• an operating system 716 that includes procedures for handling various basic system services and for performing hardware dependent tasks;
      • a communications module 718 that is used for connecting the client or server computer 700 to other computers via the one or more communication network interfaces 704 (wired or wireless) and one or more communication networks 712, such as the Internet, other wide area networks, local area networks, metropolitan area networks, and so on;
      • one or more applications 720, such as an application 720-1 for playing video streams and an application 720-1 for document editing;
      • a local file system 730 that manages one or more files 730-1, 730-2;
      • a virtual file system supported by a core engine 740 that includes a management module 742, a configuration module 744, a cache module 746 that further includes a local file system cache 748, a block store 750, an object store 752, and a volume data repository 754;
      • a block retrieval module 756 for retrieving blocks from different storage devices;
      • a block replication module 758 for implementing the virtual file system's data redundancy policy (e.g., generating parity data);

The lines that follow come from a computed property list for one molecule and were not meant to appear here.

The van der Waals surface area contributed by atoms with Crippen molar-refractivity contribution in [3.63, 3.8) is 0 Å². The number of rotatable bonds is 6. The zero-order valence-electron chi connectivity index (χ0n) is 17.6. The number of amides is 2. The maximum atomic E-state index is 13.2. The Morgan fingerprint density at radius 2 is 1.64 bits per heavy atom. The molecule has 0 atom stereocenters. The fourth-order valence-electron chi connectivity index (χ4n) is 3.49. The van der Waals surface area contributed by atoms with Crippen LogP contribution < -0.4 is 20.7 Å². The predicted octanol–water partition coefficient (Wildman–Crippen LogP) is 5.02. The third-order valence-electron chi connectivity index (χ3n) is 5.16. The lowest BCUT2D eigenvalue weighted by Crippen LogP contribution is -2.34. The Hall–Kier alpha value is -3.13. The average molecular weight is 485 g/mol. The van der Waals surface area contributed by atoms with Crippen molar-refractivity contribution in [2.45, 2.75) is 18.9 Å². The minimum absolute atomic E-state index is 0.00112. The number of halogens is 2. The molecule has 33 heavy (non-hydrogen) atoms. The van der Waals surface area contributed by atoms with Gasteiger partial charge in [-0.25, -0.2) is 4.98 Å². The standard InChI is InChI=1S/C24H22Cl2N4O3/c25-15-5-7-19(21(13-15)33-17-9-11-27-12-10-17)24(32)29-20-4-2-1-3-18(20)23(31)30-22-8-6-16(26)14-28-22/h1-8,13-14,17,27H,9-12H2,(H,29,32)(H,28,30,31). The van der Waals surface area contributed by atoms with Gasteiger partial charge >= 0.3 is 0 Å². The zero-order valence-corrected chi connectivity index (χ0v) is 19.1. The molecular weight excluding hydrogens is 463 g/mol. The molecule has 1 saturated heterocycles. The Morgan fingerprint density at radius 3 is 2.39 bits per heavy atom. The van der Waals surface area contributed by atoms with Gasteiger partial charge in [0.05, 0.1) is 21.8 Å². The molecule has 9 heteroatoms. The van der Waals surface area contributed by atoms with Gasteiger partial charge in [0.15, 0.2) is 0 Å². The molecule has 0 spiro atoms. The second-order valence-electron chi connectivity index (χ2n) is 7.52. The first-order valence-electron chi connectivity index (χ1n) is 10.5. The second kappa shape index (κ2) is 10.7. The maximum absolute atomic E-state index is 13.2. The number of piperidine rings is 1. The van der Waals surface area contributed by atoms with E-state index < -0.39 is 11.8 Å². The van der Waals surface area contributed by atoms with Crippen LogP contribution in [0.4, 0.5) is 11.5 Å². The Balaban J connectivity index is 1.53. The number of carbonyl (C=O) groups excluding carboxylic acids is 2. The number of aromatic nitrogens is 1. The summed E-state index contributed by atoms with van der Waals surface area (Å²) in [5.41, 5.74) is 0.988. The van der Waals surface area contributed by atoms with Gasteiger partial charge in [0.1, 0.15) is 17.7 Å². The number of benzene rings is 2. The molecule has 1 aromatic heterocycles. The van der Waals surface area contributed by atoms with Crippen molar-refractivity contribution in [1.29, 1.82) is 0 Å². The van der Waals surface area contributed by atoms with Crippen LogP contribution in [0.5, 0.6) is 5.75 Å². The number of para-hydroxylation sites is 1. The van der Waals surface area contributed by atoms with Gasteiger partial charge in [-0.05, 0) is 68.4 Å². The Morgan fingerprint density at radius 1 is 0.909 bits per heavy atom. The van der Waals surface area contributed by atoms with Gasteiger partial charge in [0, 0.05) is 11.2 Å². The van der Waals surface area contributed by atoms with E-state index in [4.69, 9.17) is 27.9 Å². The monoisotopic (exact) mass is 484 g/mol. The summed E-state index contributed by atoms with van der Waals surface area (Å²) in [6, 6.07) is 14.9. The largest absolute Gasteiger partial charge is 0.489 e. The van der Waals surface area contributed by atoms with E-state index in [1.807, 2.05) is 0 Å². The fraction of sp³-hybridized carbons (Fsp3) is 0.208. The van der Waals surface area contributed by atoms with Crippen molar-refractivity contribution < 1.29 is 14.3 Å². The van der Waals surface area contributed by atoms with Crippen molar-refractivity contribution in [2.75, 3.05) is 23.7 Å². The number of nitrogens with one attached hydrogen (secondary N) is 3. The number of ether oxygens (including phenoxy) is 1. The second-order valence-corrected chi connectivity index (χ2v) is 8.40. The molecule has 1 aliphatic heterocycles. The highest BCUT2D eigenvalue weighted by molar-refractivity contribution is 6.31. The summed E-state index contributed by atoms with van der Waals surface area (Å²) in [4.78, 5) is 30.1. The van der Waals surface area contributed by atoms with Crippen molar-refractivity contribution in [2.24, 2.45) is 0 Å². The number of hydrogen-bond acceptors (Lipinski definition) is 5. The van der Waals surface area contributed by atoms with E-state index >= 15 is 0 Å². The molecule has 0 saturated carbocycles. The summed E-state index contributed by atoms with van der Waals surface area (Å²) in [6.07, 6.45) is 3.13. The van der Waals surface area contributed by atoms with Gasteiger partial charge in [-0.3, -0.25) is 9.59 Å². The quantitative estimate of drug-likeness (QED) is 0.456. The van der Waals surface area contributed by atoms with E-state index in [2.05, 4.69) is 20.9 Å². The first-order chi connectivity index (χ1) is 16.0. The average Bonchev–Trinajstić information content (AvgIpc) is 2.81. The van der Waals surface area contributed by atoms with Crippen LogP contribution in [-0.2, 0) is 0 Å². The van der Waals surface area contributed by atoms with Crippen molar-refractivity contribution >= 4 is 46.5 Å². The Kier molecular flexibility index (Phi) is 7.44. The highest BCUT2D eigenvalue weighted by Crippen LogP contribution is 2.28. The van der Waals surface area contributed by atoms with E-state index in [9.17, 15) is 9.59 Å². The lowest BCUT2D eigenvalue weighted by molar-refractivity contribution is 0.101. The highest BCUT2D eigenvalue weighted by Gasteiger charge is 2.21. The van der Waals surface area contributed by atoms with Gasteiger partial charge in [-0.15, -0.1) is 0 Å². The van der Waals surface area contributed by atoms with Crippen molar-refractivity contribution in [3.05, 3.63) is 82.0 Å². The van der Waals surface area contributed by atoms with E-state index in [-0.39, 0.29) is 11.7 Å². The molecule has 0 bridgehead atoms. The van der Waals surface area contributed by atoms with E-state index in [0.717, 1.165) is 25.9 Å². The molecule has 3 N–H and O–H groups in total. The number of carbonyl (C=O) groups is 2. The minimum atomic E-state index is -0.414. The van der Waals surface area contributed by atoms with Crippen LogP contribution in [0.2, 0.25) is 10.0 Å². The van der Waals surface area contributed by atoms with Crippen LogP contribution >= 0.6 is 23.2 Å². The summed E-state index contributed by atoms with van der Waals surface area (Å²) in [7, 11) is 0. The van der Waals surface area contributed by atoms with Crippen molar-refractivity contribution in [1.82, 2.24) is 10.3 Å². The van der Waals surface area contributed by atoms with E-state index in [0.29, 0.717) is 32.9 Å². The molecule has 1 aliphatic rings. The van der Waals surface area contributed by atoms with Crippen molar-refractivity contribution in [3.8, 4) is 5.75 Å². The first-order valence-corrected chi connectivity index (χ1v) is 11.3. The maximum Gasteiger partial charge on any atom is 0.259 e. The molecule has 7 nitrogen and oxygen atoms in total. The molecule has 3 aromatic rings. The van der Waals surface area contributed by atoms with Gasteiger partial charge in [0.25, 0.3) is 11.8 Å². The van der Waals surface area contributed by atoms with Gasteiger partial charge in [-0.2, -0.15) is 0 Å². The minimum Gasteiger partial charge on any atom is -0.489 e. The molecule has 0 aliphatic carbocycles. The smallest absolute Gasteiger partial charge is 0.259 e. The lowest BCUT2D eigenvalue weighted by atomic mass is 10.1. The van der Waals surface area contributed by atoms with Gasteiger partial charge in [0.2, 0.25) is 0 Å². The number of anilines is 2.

• a block recovery module 760 for recovering a missing block using, e.g., parity data;
      • a block location management module 762 for tracking the location of each block and the corresponding adapter for accessing the block; and
      • a storage devices management module 764 for managing the retrieval and synchronization operations between the virtual file system and the storage devices.
  • [0145]
    Note that a more detailed description of the above identified elements has been provided above in connection with FIG. 1D. Each of the above identified elements may be stored in one or more of the previously mentioned memory devices, and corresponds to a set of instructions for performing a function described above. The above identified modules or programs (i.e., sets of instructions) need not be implemented as separate software programs, procedures or modules, and thus various subsets of these modules may be combined or otherwise re-arranged in various embodiments. In some embodiments, memory 714 may store a subset of the modules and data structures identified above. Furthermore, memory 714 may store additional modules or data structures not described above.
  • [0146]